Not-so-easy easy chair 


At Home with Contemporary Art
through Dec. 30

There’s no ultimate definition of contemporary art, or at least one that can be agreed upon universally. Therein lies the challenge for institutions such our city’s fledgling Indianapolis Museum of Contemporary Art, whose mission is to engage “audiences of Indiana and beyond with the ideas, forms and creators of contemporary art of our time.” Such a niche has been only sporadically filled before iMOCA, the major players being Indianapolis Museum of Art and Herron Galleries.

Cities of our size do well to offer audiences more choices when it comes to art, particularly contemporary art — for here is the place where the most provocative ideas in art are put forth, whether that art is anything you’d even consider hanging above your easy chair.

But iMOCA suggests that contemporary art is made to be consumed, even if such a term is the antithesis of the ideas-first nature of so much contemporary art. So iMOCA put together the exhibition At Home with Contemporary Art, an attempt to turn its modestly sized galleries into a living space, well-populated with the stuff. The art was handpicked by curators from private collections in Indianapolis — and provides ample evidence that this city is no slouch when it comes to understanding and appreciating contemporary art.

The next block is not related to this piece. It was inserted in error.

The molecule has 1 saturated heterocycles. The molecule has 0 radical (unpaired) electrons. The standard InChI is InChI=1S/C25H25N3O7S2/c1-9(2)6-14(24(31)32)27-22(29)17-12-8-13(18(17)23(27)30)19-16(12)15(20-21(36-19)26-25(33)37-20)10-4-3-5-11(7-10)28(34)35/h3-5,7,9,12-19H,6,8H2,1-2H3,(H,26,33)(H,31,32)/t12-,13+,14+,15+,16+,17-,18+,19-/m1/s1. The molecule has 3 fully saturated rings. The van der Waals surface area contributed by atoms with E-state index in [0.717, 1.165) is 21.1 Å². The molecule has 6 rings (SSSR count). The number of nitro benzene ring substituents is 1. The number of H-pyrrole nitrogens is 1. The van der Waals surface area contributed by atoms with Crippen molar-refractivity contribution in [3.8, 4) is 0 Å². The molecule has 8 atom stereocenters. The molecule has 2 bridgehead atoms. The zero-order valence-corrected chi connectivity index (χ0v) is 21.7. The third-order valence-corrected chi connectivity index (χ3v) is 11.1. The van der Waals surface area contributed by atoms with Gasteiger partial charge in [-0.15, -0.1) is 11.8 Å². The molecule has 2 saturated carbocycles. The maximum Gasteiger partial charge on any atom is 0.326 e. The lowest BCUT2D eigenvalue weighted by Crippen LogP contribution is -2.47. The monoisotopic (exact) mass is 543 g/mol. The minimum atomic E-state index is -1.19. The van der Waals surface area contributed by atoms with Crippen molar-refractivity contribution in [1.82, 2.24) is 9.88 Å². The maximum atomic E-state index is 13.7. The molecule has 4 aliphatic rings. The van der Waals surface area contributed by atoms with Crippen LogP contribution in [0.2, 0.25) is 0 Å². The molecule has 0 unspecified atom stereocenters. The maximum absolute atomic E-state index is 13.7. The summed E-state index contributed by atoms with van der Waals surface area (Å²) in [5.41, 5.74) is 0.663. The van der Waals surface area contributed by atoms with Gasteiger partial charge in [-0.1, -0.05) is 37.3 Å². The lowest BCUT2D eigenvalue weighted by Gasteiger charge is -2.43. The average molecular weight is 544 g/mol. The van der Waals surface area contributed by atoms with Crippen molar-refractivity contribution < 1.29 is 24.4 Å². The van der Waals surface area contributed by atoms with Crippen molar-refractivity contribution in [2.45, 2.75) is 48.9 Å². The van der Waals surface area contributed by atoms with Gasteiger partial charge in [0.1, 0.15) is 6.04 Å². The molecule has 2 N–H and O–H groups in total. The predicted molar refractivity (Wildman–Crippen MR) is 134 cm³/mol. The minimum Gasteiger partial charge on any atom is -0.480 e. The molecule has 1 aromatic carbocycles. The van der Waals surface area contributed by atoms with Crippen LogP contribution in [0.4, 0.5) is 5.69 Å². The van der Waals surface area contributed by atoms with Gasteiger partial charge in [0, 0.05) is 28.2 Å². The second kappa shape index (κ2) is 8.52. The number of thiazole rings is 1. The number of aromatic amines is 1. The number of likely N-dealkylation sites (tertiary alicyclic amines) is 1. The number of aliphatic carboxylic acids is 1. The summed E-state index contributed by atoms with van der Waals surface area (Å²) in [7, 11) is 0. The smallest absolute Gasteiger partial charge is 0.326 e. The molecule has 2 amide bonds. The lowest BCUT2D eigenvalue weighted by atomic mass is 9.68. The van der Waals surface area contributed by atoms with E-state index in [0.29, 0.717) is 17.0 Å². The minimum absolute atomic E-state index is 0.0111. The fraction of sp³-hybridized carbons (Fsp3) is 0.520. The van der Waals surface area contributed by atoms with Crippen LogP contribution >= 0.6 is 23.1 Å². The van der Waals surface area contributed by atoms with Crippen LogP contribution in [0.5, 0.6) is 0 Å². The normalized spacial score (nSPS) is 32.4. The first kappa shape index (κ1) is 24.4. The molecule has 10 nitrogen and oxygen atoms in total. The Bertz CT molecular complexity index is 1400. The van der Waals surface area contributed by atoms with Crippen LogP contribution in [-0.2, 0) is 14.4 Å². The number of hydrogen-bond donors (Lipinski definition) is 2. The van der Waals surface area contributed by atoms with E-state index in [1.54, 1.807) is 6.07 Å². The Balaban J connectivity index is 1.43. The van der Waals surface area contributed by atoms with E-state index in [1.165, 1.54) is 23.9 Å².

In many cases, contemporary art is not about beauty. Lucinda Devlin’s photographs of death chambers, sparse, brightly lit electric chairs and other execution devices are not feel-good images; they’re important, certainly, but not about loveliness. On the other hand, Jeff Koons’ “Puppy” (1998, porcelain), a white, life-sized ceramic terrier, is tongue-in-cheek but accessible (my 2-year-old daughter made a connection to our own dog). Josh Azzarella’s “Untitled #7” (16 mm), a continuously running DVD of the Kennedy motorcade, and a similar piece with footage of a plane flying past the Word Trade Center (pre Sept. 11), are more enigmatic choices.

Other works include prints and drawings, many of them more subtle expressions of big-name artists who are often known for larger-scale works — among these, “Drawing of Campbell’s Tomato Soup Can” and a small-scale work by Kara Walker. More typical, a Chuck Close self-portrait (lithograph) is of wall-spanning scale. These are just a smattering of the numerous works displayed in the two rooms, placed among the spare contemporary furniture on loan from Form + Function. In all, At Home offers a view to how we make space for provocative art in our own homes, whether or not it makes those spaces more comforting. In this case, some of it does; some of it doesn’t. When it comes to collecting, that’s not always the point.

At Home with Contemporary Art is on view through Dec. 30 at iMOCA, in conjunction with the iMOCA 101 series of panel discussions on collecting contemporary art, in the iMOCA space at 340 N. Senate Ave. For hours and information, call 317-634-6622 or visit


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